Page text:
Here is the story: someone I know (called "X" from now on) has always been of the opinion that he just wants to point, click, and install. The software should do the work, and take care of security, etc. There has been endless battle over Linux versus Windows because, way back when, it wasn't always as user-friendly, and it has not been point-and-click. I'll tell you what, though: I can count how many bugs I've had, spyware programs I've installed, anti-ad program scans I've performed, and defrags I had to perform since I had Linux on the total number of tentacles growing out of my left armpit.

Yea, I'll admit that I'm a little bitter about that, but you know who gets the phone call for tech support, don't you?

X uses Rhapsody. It is a cool service, but has become unnecessary, so X wants to uninstall it. So the first task becomes locating the location of X's music, which turns out to be 6 or 7 layers under the good ole "C:/" because that is where the software wanted to put it. Fine. What was odd, however, was that all of X's music also existed in a separate folder called "History." This folder was quite large since that is the way the software wanted it. So then, if X has, say, 500 songs, then there are 1000 songs' worth of hard drive space used up. At 5MB per song, that is 2.5 billion bytes of wasted space. Not a big issue, unless you have an older PC with, say, 40GB of space.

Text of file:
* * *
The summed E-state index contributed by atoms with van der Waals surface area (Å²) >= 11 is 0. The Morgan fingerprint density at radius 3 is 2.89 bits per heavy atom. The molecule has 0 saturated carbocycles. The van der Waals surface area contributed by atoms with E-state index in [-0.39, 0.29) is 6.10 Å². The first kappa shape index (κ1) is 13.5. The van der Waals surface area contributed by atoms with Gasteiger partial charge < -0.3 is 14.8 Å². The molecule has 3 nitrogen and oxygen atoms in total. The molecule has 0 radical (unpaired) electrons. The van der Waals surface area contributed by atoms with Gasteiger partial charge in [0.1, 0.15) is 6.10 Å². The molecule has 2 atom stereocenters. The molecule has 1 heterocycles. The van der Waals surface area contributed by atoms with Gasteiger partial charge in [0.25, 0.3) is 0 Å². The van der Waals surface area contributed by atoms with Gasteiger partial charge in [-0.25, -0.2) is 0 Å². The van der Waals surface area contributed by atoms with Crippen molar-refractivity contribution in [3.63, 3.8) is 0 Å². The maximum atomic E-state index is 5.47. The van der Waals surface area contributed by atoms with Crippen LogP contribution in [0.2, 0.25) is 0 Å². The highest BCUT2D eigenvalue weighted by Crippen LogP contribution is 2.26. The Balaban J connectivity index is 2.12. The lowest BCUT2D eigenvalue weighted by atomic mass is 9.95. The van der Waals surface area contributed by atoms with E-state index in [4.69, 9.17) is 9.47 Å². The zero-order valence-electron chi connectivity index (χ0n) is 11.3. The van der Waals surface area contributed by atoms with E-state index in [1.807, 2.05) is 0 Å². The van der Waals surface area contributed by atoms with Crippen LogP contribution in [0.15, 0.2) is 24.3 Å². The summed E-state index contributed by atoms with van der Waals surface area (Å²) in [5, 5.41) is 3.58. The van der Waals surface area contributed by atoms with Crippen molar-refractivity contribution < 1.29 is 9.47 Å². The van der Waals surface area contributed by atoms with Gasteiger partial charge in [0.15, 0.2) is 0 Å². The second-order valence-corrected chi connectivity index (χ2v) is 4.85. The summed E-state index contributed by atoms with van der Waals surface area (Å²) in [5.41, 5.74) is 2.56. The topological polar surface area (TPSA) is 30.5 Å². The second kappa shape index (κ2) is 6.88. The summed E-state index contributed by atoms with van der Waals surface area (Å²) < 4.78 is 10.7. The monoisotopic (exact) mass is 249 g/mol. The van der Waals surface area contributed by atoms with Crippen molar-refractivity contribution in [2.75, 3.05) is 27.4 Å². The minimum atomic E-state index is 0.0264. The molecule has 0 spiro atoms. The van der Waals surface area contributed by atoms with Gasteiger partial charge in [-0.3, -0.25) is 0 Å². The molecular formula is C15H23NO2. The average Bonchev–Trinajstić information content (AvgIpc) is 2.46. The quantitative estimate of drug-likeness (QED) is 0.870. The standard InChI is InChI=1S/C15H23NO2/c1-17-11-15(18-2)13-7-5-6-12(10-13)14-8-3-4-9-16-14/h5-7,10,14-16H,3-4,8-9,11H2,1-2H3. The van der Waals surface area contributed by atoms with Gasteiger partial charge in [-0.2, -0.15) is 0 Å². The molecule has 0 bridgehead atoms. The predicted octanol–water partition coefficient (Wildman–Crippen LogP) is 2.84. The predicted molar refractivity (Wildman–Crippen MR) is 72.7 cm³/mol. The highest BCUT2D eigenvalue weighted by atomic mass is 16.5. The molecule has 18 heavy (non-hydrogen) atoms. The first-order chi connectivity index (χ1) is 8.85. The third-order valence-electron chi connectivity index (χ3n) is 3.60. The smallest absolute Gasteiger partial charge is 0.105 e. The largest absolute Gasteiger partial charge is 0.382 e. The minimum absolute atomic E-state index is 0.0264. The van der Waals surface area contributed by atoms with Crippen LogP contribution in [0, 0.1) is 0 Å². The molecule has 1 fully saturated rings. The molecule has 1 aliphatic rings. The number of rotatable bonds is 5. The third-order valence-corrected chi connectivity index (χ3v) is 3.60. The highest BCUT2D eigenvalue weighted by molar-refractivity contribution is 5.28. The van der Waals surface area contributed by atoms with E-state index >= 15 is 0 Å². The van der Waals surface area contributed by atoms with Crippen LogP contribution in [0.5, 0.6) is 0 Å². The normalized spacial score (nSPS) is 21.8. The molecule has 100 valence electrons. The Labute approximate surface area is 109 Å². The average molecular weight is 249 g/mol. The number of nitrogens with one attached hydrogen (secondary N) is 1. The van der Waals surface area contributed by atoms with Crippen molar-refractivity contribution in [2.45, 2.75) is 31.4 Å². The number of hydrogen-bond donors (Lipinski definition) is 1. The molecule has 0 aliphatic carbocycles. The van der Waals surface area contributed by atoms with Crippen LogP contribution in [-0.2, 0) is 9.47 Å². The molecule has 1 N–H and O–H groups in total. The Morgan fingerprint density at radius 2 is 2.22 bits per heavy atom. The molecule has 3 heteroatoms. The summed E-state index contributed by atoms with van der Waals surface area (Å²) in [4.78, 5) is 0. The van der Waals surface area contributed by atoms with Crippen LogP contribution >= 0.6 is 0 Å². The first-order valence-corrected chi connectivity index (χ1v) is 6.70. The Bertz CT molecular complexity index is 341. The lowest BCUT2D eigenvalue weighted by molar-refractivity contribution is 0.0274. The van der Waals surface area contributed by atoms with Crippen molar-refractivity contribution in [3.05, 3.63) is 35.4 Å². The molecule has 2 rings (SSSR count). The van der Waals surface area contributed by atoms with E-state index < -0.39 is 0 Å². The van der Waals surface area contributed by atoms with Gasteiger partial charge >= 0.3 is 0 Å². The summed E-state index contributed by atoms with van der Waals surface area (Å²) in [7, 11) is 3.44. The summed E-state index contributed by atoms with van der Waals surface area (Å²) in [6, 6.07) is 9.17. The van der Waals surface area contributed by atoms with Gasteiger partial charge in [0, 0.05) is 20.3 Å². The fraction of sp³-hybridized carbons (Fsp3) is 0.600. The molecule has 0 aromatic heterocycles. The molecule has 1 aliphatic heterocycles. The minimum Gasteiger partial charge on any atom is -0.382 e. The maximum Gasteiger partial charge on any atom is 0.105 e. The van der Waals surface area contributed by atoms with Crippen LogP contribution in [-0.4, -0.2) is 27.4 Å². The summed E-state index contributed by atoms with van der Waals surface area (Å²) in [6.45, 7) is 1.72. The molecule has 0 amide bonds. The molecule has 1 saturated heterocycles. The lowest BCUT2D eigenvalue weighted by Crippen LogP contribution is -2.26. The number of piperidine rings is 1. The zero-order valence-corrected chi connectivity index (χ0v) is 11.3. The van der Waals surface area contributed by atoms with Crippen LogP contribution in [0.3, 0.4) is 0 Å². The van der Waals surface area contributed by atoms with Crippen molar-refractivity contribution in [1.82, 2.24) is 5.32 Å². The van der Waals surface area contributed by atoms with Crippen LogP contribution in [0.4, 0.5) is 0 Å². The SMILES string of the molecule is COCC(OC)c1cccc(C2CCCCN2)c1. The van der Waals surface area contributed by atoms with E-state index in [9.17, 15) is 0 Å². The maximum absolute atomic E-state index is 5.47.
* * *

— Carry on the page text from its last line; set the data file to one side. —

Here's where things get really creepy: X chose to allow Rhapsody to store all purchased music as it saw fit. Well, that would happen to be in Rhapsody's format: RAX. Great. Well, certainly X can burn a CD using Rhapsody and then convert the CD back into something anyone else on the planet could listen to.... So for now the only way to use the music is from within Rhapsody. Fine- it's point-and-click, just like the doctor ordered.

(The ultimate icing on my cake starts right around here.) A new version of Rhapsody was out, and I personally downloaded it because it mentioned something about downloading purchased music as MP3. This, too, is another proprietary format, but at least it is little more universal. So, after downloading and installing, X noticed that, for whatever reason, 20 of the 60 purchased songs were no longer "burnable." What?!? Well, that's fine: just download again.